main index




Topical Tropes

Other Categories

TV Tropes Org
Kickstarter Message
TV Tropes Needs Your Help
Big things are happening on TV Tropes! New admins, new designs, fewer ads, mobile versions, beta testing opportunities, thematic discovery engine, fun trope tools and toys, and much more - Learn how to help here and discuss here.
View Kickstarter Project
Video Game: Sailor Moon: Another Story

Sailor Moon: Another Story is an RPG based mostly on the first Sailor Moon anime, (with some manga elements) taking place after the S season. The girls' enemies are the Oppositio Senshi, a team of Evil Knockoff psycho rangers, who are led by the mysterious Apsu. Apsu and the Oppositio Senshi are futzing around with time, resurrecting previous enemies of Sailor Moon. Well, we obviously can't let them get away with that, now can we?

This Work Contains the Following Examples:

  • Alternate Company Equivalent: Apparently, Square Enix was also playing this game, because they borrowed quite a few game play elements (so much, in fact, that one might have to wonder if they secretly owned Angel during this time).
    • Hard to say whether or not it was this game that came first or Chrono Trigger (both came out around the same time, but its tough to know which was in development first, last, or longest), but both games have a mechanic that lets a player use two or more characters for an attack.
    • Final Fantasy XIII, though, has at least three different elements that Square can thank to Another Story for implementing:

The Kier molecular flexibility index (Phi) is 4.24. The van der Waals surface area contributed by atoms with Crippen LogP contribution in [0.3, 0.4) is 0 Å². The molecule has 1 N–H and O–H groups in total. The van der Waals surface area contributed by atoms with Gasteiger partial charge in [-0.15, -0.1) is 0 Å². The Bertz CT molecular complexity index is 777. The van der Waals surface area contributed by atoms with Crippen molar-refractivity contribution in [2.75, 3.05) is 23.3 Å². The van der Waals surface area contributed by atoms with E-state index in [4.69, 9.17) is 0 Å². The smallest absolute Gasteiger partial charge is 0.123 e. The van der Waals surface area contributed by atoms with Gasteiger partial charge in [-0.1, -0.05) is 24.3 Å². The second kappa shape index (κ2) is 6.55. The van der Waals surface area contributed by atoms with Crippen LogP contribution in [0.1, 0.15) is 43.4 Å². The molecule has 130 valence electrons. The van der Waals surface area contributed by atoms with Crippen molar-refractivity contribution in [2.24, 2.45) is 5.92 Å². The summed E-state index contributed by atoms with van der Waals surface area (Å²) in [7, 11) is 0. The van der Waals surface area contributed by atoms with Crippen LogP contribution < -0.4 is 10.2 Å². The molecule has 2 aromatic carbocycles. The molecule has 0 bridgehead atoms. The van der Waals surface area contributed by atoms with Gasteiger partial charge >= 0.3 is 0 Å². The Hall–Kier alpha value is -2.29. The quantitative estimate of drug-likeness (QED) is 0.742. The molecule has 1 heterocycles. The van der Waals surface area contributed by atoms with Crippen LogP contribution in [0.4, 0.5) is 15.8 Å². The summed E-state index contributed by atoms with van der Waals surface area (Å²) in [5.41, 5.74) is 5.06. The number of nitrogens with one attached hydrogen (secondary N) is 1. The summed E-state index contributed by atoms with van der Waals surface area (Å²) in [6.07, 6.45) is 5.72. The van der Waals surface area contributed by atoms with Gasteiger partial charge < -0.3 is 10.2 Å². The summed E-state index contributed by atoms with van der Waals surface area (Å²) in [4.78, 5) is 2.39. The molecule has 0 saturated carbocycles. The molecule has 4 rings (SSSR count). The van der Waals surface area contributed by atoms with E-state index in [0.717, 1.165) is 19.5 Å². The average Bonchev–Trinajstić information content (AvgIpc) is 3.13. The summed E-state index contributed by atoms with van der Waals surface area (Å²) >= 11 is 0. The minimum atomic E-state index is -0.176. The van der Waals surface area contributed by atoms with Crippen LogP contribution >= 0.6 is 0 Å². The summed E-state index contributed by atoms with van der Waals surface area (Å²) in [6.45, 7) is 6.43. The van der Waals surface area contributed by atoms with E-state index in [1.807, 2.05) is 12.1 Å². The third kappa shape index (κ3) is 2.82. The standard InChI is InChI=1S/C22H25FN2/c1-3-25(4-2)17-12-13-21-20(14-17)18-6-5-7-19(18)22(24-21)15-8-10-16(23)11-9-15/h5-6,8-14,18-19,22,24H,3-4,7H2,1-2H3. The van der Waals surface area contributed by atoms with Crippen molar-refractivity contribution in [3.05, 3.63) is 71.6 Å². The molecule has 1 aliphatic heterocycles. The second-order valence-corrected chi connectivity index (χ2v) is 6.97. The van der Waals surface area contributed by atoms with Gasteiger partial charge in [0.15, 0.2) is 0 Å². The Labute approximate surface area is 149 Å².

• How the name of the spell or attack appears right on the sprite of the mob or toon that's using the attack. Square didn't start using this until Final Fantasy XIII, but Another Story is clearly using that small aspect.
      • HP refills after every battle in Final Fantasy XIII, as it does in Another Story. There's no MP in Final Fantasy XIII (characters can use magical spells indefinitely, as long as they know the spell and they aren't dead), which makes that somewhat the same as in Another Story (you would have to use items to refill CP in Another Story if you ran out during a battle, but they are refilled after each battle is won).
      • The Paradigm Shift system might've been inspired by the formation system in Another Story.
      • Final Fantasy XIII divides the story recaps that you find in the Datalog into "chapters", which Another Story also divides the game into.
    • Speaking of Final Fantasy, Apsu's main goal (to make time go in reverse) sounds an awful like a neutered form of time compression, which was what a Final Fantasy villain was trying to do.
    • Oh, and this was also one of the first RPGs to feature special victory poses for each character (as opposed to the "jumping jacks" that RPGs did up to this point), which a LOT of RPGs began to do after.
    • Actually, if you want to add the Level Grinding trope in here, too, you can probably curse or thank this game, depending on how you feel about Blizzard and how they make you grind tirelessly for the rewards in Worldof Warcraft (where one piece of gear could make all the difference in some raid boss battles).
  • Artifact Mook: The game uses as Random Encounters monsters that were originally monsters of the week in the show. The monsters in the show were either transformed people or transformed objects, so it doesn't make sense that there would be armies of them.
  • Awesome but Impractical: Super Sailor Moon and Super Sailor Chibi Moon. The stat buff really isn't that great for characters whose abilities are built more for support (which they lose when they transform).
  • Badass: Every fighting character.
    • Badass Crew: The Sailor Senshi of course, and the Opposito Senshi.
  • Battle Theme Music: Based on music from the series.
  • Breaking the Fourth Wall: Upon arrival in Harumi, the Senshi comment that there's no Sailor Moon stage show performance.
  • Bonus Boss: The Dragon in Chapter 4 doesn't have to be killed to continue on in the story. Probably because it's one of the hardest bosses in the game with a massive amount of HP and attacks that hit hard.